RB: I love readings. I love to hear how the story affects the audience, how they react to certain lines and images. I like making them uncomfortable, honestly. I think discomfort is a good honest reaction to existence. Reading aloud puts a voice in people's heads, which helps some people and disappoints others, but I've generally been received really well.
Sunnyoutside, which is David McNamara, has been absolutely great. I had input into every facet of the book, we came up with a cover I love, and the support of and belief in my writing has been incredibly sustaining.
OA: How are things going with Night Train? Six years in, do you feel the journal has been all that you imagined it might be?
RB: It’s done better than I could have imagined. Our print journal 'made the news' many times, and we published stories that other publishers would not, in many cases, stories that I loved. What could be better? If we had tons of money, that'd be great—we could do more, and prettier!—but since we don't, we'll continue to do what we do as well as we can. I love the idea of publishing something new every week, and I hope to branch out soon into chapbooks and full-length books using P-O-D technology, but that's some time off, right now.
OA: There has been some debate in regards to the legitimacy of on-line journal publication vs print journal publication. Do you feel one holds more importance?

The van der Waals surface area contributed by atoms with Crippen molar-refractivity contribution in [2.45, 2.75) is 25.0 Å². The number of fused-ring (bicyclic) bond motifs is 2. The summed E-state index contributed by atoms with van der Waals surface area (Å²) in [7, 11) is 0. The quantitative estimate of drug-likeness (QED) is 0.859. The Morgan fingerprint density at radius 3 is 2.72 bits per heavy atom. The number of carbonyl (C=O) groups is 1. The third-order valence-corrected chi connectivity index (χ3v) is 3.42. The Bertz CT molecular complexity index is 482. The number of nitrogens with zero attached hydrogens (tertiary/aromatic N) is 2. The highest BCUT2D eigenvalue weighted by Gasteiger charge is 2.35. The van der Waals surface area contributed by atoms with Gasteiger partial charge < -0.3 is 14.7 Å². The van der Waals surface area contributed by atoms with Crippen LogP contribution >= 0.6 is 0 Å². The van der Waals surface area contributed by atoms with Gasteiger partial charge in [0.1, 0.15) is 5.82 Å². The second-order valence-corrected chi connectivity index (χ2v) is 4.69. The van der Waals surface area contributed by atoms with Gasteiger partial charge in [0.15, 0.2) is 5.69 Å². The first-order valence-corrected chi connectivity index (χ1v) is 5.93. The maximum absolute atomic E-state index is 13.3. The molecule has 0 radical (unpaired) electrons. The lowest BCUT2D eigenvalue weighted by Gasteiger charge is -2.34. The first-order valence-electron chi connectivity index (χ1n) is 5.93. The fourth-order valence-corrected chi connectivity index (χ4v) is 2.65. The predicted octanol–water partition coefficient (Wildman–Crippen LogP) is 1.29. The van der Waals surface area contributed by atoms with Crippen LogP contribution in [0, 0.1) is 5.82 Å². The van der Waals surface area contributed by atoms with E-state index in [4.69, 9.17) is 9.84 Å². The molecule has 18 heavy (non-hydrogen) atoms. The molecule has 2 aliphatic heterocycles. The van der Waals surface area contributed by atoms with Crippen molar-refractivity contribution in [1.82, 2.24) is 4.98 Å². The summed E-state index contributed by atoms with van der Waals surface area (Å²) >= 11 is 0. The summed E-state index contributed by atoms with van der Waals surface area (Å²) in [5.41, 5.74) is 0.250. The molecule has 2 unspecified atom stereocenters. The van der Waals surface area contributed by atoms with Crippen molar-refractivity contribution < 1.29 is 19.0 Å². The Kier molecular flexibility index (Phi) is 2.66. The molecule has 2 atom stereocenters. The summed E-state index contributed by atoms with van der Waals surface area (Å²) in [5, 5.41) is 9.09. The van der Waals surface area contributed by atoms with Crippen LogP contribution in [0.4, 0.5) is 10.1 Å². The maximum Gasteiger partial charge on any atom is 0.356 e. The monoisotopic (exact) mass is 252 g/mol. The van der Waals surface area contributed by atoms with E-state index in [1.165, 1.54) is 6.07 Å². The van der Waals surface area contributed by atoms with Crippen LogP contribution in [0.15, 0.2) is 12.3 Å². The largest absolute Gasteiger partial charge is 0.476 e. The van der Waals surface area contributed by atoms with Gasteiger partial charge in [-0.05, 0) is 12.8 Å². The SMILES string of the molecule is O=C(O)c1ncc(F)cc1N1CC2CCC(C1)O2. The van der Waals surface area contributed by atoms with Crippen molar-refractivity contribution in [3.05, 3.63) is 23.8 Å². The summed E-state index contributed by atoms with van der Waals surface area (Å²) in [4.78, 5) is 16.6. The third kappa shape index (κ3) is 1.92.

RB: I think writers will want to be published in print journals so long as they command the attention of agents and book editors. Failing that, I think they'll want to be read, or at least browsed once in a while, and available on Google for their friends and enemies to peruse. There are differences, but at this point I don't really care about them. I'm interested in writing something good, and getting it before the widest audience possible. Very often, that means internet publication.
OA: What's next for Rusty Barnes?
RB: I'm working on a novel which I hope to have 2/3 complete by April 1st, so I can take a month off for National Poetry Writing Month and write poems exclusively, then finish the novel in May, edit and rewrite in June and July, and have it ready to send out at the same time my wife is giving birth to our third child, in late July/early August. I'm saying this in public to hold myself accountable.
OA: Coffee? If yes, what is your favorite type of coffee and where is your favorite coffee spot?
RB: I don't drink much coffee, and when I do, it's usually a simple iced latte. What I drink, by the two-liter bottle, daily, is a lot of Diet Pepsi. My favorite spot is on our old sprung sofa with my particular ass-marks in the east side, where I write on my laptop in the midst of the TV and my family, between 9:30 PM and midnight every night.
OA: What type of music do you enjoy listening to, and who are a few of your favorites?
RB: I generally listen to single voices with acoustic guitars, and variants thereof: a lot of alt-country, cowpunk, folkie sorts. There's no way to answer this in short. Currently, I'm listening to a ton of Steve Earle and Dwight Yoakam while I'm writing, and otherwise I'll just give you my top artist listings from iTunes: Damien Jurado, Steve Earle, Old 97s, Simon Joyner, Peaches, Nashville Pussy, Tom Waits, Hezekiah Jones, Richmond Fontaine, PJ Harvey, ZZ Top, Louisiana Red, Liz Phair, Outkast, Songs: Ohia
For more information on Rusty Barnes please visit his website, and to order your copy of Breaking it Down go through Sunnyoutside (it's faster).